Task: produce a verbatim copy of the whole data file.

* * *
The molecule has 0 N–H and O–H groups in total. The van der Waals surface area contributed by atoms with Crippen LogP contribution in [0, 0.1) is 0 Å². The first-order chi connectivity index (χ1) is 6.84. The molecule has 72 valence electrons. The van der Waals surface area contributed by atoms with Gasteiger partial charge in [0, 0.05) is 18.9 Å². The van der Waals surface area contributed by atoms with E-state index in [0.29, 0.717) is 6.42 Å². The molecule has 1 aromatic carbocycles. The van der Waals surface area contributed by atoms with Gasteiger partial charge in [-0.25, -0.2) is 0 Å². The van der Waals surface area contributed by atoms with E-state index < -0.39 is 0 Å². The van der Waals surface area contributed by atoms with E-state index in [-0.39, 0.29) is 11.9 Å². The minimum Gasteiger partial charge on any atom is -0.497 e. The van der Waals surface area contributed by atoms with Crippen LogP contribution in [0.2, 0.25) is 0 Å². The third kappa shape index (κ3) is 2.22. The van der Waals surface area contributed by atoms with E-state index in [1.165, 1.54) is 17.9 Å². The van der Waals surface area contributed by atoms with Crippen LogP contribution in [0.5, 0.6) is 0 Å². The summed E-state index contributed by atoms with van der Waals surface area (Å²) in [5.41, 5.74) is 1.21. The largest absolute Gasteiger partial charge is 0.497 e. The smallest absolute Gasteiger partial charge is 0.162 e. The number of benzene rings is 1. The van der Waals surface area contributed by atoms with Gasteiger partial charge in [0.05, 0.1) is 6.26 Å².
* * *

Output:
The molecule has 0 N–H and O–H groups in total. The van der Waals surface area contributed by atoms with Crippen LogP contribution in [0, 0.1) is 0 Å². The first-order chi connectivity index (χ1) is 6.84. The molecule has 72 valence electrons. The van der Waals surface area contributed by atoms with Gasteiger partial charge in [0, 0.05) is 18.9 Å². The van der Waals surface area contributed by atoms with E-state index in [0.29, 0.717) is 6.42 Å². The molecule has 1 aromatic carbocycles. The van der Waals surface area contributed by atoms with Gasteiger partial charge in [-0.25, -0.2) is 0 Å². The van der Waals surface area contributed by atoms with E-state index < -0.39 is 0 Å². The van der Waals surface area contributed by atoms with E-state index in [-0.39, 0.29) is 11.9 Å². The minimum Gasteiger partial charge on any atom is -0.497 e. The van der Waals surface area contributed by atoms with Crippen LogP contribution in [0.2, 0.25) is 0 Å². The third kappa shape index (κ3) is 2.22. The van der Waals surface area contributed by atoms with E-state index in [1.165, 1.54) is 17.9 Å². The van der Waals surface area contributed by atoms with Crippen LogP contribution in [0.5, 0.6) is 0 Å². The summed E-state index contributed by atoms with van der Waals surface area (Å²) in [5.41, 5.74) is 1.21. The largest absolute Gasteiger partial charge is 0.497 e. The smallest absolute Gasteiger partial charge is 0.162 e. The number of benzene rings is 1. The van der Waals surface area contributed by atoms with Gasteiger partial charge in [0.05, 0.1) is 6.26 Å².